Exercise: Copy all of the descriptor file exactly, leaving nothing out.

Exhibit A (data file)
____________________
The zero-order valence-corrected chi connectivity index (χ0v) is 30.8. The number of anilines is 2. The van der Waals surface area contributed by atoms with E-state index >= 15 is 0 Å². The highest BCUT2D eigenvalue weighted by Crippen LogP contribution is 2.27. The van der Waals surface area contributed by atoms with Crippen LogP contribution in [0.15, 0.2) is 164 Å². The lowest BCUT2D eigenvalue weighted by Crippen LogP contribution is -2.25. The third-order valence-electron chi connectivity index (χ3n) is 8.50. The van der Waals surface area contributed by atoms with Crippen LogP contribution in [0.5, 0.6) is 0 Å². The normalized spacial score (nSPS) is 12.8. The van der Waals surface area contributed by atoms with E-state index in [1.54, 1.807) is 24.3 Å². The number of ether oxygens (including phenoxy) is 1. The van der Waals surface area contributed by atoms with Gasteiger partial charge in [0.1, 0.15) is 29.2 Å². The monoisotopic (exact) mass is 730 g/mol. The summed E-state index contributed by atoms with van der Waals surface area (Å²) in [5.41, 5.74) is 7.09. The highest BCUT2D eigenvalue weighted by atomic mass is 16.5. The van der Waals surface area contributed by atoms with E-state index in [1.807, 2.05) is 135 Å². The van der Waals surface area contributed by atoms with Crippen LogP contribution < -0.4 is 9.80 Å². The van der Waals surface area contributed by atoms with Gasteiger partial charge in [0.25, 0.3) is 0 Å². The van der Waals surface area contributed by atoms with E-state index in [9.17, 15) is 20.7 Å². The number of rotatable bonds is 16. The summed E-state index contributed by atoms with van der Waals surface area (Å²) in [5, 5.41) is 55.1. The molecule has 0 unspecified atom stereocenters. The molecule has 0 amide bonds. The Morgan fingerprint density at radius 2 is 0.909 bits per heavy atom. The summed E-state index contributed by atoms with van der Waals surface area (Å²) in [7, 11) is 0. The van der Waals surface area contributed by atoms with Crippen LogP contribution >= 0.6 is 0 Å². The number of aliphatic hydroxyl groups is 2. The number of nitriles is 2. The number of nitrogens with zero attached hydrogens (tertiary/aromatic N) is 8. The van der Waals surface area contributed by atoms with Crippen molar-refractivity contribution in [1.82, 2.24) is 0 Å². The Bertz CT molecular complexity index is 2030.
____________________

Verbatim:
The zero-order valence-corrected chi connectivity index (χ0v) is 30.8. The number of anilines is 2. The van der Waals surface area contributed by atoms with E-state index >= 15 is 0 Å². The highest BCUT2D eigenvalue weighted by Crippen LogP contribution is 2.27. The van der Waals surface area contributed by atoms with Crippen LogP contribution in [0.15, 0.2) is 164 Å². The lowest BCUT2D eigenvalue weighted by Crippen LogP contribution is -2.25. The third-order valence-electron chi connectivity index (χ3n) is 8.50. The van der Waals surface area contributed by atoms with Crippen LogP contribution in [0.5, 0.6) is 0 Å². The normalized spacial score (nSPS) is 12.8. The van der Waals surface area contributed by atoms with E-state index in [1.54, 1.807) is 24.3 Å². The number of ether oxygens (including phenoxy) is 1. The van der Waals surface area contributed by atoms with Gasteiger partial charge in [0.1, 0.15) is 29.2 Å². The monoisotopic (exact) mass is 730 g/mol. The summed E-state index contributed by atoms with van der Waals surface area (Å²) in [5.41, 5.74) is 7.09. The highest BCUT2D eigenvalue weighted by atomic mass is 16.5. The van der Waals surface area contributed by atoms with E-state index in [1.807, 2.05) is 135 Å². The van der Waals surface area contributed by atoms with Crippen LogP contribution < -0.4 is 9.80 Å². The van der Waals surface area contributed by atoms with Gasteiger partial charge in [0.25, 0.3) is 0 Å². The van der Waals surface area contributed by atoms with E-state index in [9.17, 15) is 20.7 Å². The number of rotatable bonds is 16. The summed E-state index contributed by atoms with van der Waals surface area (Å²) in [5, 5.41) is 55.1. The molecule has 0 unspecified atom stereocenters. The molecule has 0 amide bonds. The Morgan fingerprint density at radius 2 is 0.909 bits per heavy atom. The summed E-state index contributed by atoms with van der Waals surface area (Å²) in [7, 11) is 0. The van der Waals surface area contributed by atoms with Crippen LogP contribution >= 0.6 is 0 Å². The number of aliphatic hydroxyl groups is 2. The number of nitriles is 2. The number of nitrogens with zero attached hydrogens (tertiary/aromatic N) is 8. The van der Waals surface area contributed by atoms with Crippen molar-refractivity contribution in [1.82, 2.24) is 0 Å². The Bertz CT molecular complexity index is 2030.